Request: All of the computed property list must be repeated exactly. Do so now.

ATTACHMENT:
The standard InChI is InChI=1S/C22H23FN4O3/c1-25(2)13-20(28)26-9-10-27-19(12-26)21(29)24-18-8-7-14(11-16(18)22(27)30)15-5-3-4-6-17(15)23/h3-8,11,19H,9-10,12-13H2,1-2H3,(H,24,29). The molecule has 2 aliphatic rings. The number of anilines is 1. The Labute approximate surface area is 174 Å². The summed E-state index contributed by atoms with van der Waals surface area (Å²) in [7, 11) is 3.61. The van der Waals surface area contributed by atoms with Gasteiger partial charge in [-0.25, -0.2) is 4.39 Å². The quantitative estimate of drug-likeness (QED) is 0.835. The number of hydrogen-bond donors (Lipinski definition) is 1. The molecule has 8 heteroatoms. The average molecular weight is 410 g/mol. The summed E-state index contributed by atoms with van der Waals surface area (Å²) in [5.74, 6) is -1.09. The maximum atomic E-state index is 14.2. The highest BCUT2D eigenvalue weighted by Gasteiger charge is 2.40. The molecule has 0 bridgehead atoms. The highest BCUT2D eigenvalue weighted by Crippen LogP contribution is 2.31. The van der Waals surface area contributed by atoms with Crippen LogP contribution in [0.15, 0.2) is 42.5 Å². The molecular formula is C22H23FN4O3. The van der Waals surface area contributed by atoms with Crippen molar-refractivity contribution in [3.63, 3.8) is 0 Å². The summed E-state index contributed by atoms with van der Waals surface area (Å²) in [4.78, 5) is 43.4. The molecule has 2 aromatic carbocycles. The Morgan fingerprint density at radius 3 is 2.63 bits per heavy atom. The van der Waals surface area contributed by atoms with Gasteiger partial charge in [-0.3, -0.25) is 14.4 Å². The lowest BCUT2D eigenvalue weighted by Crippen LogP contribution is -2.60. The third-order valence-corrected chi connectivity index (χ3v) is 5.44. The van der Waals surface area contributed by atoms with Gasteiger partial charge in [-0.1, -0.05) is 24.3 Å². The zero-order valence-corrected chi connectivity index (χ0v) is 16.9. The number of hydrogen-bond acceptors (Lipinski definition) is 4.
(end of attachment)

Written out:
The standard InChI is InChI=1S/C22H23FN4O3/c1-25(2)13-20(28)26-9-10-27-19(12-26)21(29)24-18-8-7-14(11-16(18)22(27)30)15-5-3-4-6-17(15)23/h3-8,11,19H,9-10,12-13H2,1-2H3,(H,24,29). The molecule has 2 aliphatic rings. The number of anilines is 1. The Labute approximate surface area is 174 Å². The summed E-state index contributed by atoms with van der Waals surface area (Å²) in [7, 11) is 3.61. The van der Waals surface area contributed by atoms with Gasteiger partial charge in [-0.25, -0.2) is 4.39 Å². The quantitative estimate of drug-likeness (QED) is 0.835. The number of hydrogen-bond donors (Lipinski definition) is 1. The molecule has 8 heteroatoms. The average molecular weight is 410 g/mol. The summed E-state index contributed by atoms with van der Waals surface area (Å²) in [5.74, 6) is -1.09. The maximum atomic E-state index is 14.2. The highest BCUT2D eigenvalue weighted by Gasteiger charge is 2.40. The molecule has 0 bridgehead atoms. The highest BCUT2D eigenvalue weighted by Crippen LogP contribution is 2.31. The van der Waals surface area contributed by atoms with Crippen LogP contribution in [0.15, 0.2) is 42.5 Å². The molecular formula is C22H23FN4O3. The van der Waals surface area contributed by atoms with Crippen molar-refractivity contribution in [3.63, 3.8) is 0 Å². The summed E-state index contributed by atoms with van der Waals surface area (Å²) in [4.78, 5) is 43.4. The molecule has 2 aromatic carbocycles. The Morgan fingerprint density at radius 3 is 2.63 bits per heavy atom. The van der Waals surface area contributed by atoms with Gasteiger partial charge in [-0.3, -0.25) is 14.4 Å². The lowest BCUT2D eigenvalue weighted by Crippen LogP contribution is -2.60. The third-order valence-corrected chi connectivity index (χ3v) is 5.44. The van der Waals surface area contributed by atoms with Gasteiger partial charge in [-0.1, -0.05) is 24.3 Å². The zero-order valence-corrected chi connectivity index (χ0v) is 16.9. The number of hydrogen-bond acceptors (Lipinski definition) is 4.